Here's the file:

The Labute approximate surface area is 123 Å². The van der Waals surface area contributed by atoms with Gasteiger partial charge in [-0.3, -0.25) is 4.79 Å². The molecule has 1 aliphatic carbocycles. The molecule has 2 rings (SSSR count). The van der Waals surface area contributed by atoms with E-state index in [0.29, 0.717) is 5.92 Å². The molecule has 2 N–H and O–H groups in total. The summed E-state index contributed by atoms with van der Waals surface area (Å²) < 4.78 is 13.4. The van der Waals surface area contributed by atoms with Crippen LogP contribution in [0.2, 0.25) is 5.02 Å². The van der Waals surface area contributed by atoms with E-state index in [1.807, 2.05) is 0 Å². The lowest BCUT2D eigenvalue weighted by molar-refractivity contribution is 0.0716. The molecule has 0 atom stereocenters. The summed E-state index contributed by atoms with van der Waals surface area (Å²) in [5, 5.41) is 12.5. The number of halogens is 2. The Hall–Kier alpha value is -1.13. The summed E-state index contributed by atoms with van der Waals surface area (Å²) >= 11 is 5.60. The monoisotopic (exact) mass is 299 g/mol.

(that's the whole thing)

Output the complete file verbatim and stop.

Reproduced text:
The Labute approximate surface area is 123 Å². The van der Waals surface area contributed by atoms with Gasteiger partial charge in [-0.3, -0.25) is 4.79 Å². The molecule has 1 aliphatic carbocycles. The molecule has 2 rings (SSSR count). The van der Waals surface area contributed by atoms with E-state index in [0.29, 0.717) is 5.92 Å². The molecule has 2 N–H and O–H groups in total. The summed E-state index contributed by atoms with van der Waals surface area (Å²) < 4.78 is 13.4. The van der Waals surface area contributed by atoms with Crippen LogP contribution in [0.2, 0.25) is 5.02 Å². The van der Waals surface area contributed by atoms with E-state index in [1.807, 2.05) is 0 Å². The lowest BCUT2D eigenvalue weighted by molar-refractivity contribution is 0.0716. The molecule has 0 atom stereocenters. The summed E-state index contributed by atoms with van der Waals surface area (Å²) in [5, 5.41) is 12.5. The number of halogens is 2. The Hall–Kier alpha value is -1.13. The summed E-state index contributed by atoms with van der Waals surface area (Å²) >= 11 is 5.60. The monoisotopic (exact) mass is 299 g/mol.